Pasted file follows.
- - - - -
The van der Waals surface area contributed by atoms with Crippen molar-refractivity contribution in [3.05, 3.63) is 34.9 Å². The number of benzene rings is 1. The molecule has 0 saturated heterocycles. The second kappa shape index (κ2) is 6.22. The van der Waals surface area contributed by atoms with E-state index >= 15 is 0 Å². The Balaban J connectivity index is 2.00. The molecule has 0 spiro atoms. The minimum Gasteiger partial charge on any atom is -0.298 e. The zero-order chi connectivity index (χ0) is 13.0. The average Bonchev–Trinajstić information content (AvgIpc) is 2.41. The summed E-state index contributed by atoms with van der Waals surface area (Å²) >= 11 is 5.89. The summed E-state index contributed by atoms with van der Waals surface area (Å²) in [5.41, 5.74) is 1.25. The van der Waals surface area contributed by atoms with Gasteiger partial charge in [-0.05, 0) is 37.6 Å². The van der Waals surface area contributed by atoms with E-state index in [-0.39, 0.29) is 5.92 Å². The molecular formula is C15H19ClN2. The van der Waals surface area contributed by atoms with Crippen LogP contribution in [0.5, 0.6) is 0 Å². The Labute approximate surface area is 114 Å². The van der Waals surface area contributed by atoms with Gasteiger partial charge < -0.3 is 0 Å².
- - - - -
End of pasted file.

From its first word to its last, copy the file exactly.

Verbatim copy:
The van der Waals surface area contributed by atoms with Crippen molar-refractivity contribution in [3.05, 3.63) is 34.9 Å². The number of benzene rings is 1. The molecule has 0 saturated heterocycles. The second kappa shape index (κ2) is 6.22. The van der Waals surface area contributed by atoms with E-state index >= 15 is 0 Å². The Balaban J connectivity index is 2.00. The molecule has 0 spiro atoms. The minimum Gasteiger partial charge on any atom is -0.298 e. The zero-order chi connectivity index (χ0) is 13.0. The average Bonchev–Trinajstić information content (AvgIpc) is 2.41. The summed E-state index contributed by atoms with van der Waals surface area (Å²) >= 11 is 5.89. The summed E-state index contributed by atoms with van der Waals surface area (Å²) in [5.41, 5.74) is 1.25. The van der Waals surface area contributed by atoms with Gasteiger partial charge in [-0.05, 0) is 37.6 Å². The van der Waals surface area contributed by atoms with E-state index in [-0.39, 0.29) is 5.92 Å². The molecular formula is C15H19ClN2. The van der Waals surface area contributed by atoms with Crippen LogP contribution in [0.5, 0.6) is 0 Å². The Labute approximate surface area is 114 Å². The van der Waals surface area contributed by atoms with Gasteiger partial charge < -0.3 is 0 Å².